• Rebecca Caldwell, Chevron, Houston
    • Joseph R. Davis, BKV Corp., Dallas, Texas
    • Raffaele Di Cuia, Delta Energy Ltd., Ferrara, Italy
    • Akinwande Oluseye Ekun, Chevron, Houston
    • Mimionitu Opuwari, University of Western Cape, Cape Town, South Africa
    • Douglas N. Valleau, Strategia Innovation and Technology Advisors, Spring, Texas
    • Virginia Sisson, Yellowstone Bighorn Research Association, Houston
    • Robert Trentham, University of Texas-Permian Basin, Odessa, Texas
    • Kirsten Siebach, Rice University, Houston
    • Neal and Inda Immega, HMNS, Houston
    • William A. Ambrose, Bureau of Economic Geology, Austin, Texas
    • Dan J. Hartmann, DJH Energy Consulting, Fredericksburg, Texas
    • Philip Ajaebili, Shell, Port Harcourt, Nigeria
    • Andrea Lopez Vega, Total Energies, Luanda, Angola
    • William P. Bosworth, Apache, Cairo, Egypt


South Africa’s Electricity Chief Has Resigned

By Sully Manope, in Windhoek

André de Ruyter, CEO of Eskom, the South African electricity monopoly, has quit.

The former President of Sasol’s China Ventures had been at one of the country’s most important jobs for three years, having taken charge in January 2020.

The power utility said in a statement that De Ruyter had tendered his resignation on Wednesday, December 14. While he was obligated to only serve a 30-day notice, De Ruyter had reportedly agreed to stay in his position until March 31, 2023. “Mr De Ruyter has agreed to stay for an additional period beyond the stipulated 30-days’ notice to ensure continuity while we urgently embark on a search for his successor. His last day at Eskom will be March 31 2023,” said Eskom board chairperson Mpho Makwana.

The utility says it has no plan for the chairman to become an interim CEO and that a comprehensive executive search will be conducted to find a suitably qualified candidate.

Mr De Ruyter has often said that he took the job as an act of national service in January 2020 and as a critical plank of President Cyril Ramaphosa’s reform agenda. But he has presided over the most challenging period for power outages in the country. “2022 has been the worst year on record for power cuts in South Africa”.

The outgoing Eskom boss has a wide pool of supporters, who point to his forward-looking energy transition plans. “South Africa’s Just Energy Transition Investment Plan  (JET-IP), was lauded at COP27 in Egypt as best-in-class energy transition thinking”, writes Ferial Haffajee, associate editor of the Daily Maverick. The $8.5Billion JET-IP is designed to accelerate the move away from coal in a way that protects vulnerable workers and communities, and develop new economic opportunities such as green hydrogen and electric vehicles.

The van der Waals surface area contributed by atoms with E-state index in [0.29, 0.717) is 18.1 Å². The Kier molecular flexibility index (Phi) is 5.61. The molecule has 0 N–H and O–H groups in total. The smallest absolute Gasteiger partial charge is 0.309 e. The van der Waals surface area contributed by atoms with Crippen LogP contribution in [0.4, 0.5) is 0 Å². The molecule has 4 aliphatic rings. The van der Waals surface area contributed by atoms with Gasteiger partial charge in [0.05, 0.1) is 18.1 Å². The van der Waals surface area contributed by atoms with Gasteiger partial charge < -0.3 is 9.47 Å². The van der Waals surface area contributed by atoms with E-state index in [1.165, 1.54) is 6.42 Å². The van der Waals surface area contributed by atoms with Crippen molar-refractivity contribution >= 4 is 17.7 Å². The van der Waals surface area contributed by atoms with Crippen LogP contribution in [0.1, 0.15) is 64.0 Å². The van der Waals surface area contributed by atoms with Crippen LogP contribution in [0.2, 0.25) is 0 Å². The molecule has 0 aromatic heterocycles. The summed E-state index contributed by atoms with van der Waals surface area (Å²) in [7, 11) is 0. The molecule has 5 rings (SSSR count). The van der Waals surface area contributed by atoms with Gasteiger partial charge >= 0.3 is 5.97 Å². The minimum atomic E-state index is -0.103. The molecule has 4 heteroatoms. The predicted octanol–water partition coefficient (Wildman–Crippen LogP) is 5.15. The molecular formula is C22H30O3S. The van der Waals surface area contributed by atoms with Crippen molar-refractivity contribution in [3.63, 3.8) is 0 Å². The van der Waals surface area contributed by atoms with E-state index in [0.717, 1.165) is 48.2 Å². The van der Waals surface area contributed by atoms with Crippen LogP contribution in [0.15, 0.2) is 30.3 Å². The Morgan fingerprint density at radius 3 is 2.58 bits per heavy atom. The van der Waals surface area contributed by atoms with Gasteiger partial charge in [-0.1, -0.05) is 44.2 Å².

Nafi Chinery Appointed Interim Africa Director, Natural Resource Governance Institute

The Natural Resource Governance Institute (NRGI) has appointed the Ghanaian development specialist, Nafi Chinery, as interim Africa director. In this role, she will oversee the activities of NRGI’s Africa team and provide strategic leadership for NRGI’s work in the region and globally.

Ms. Chinery will combine the work with her current role as West Africa regional manager(Anglophone) at the Institute, where she supervises the design, implementation and coordination of NRGI’s strategic engagements and programmes in Anglophone West Africa.

The phrase: “Interim” suggests that NRGI is still scouting for the permanent occupier of the office, a search that has been ongoing since 2016. The Africa director, in NRGI’s description, is one “who can build relationships with a diverse range of critical partners and harness the strengths of the organization to advance accountable and effective governance in Africa”. The institute says that the role is a unique opportunity “to cohesively improve natural resource governance across Africa.

“Reporting to NRGI’s Chief Operating Officer and as the senior-most representative in the region, the position will define strategic engagements and target agents of change”. Central to the role will be to oversee the successful execution of NRGI’s country strategies, ensuring that lessons learned from the organisation’s engagement and the changing political economy inform its work. “The person will also design and implement a regional strategy, that capitalizes on our engagements in priority countries and seizes new opportunities for reform as they emerge”.

Nafi Chinery has over 20 years of experience in development work. Prior to joining NRGI, she worked with Oxfam GB and the African Women’s Development Fund (AWDF), a pan-African grant-making foundation for women’s rights. She has a longstanding career in organizational development and transformative and strategic leadership. For 17 years, Nafi has worked to develop and strengthen credible well informed women’s rights organizations and leaders to accelerate the respect for women and rights of marginalized groups across Africa.

She holds a master’s degree in social development and sustainable livelihoods from the University of Reading, U.K., and a bachelor of arts and diploma in education from Cape Coast University, Cape Coast, Ghana. She was also a 2014 Aspen New Voices Fellow.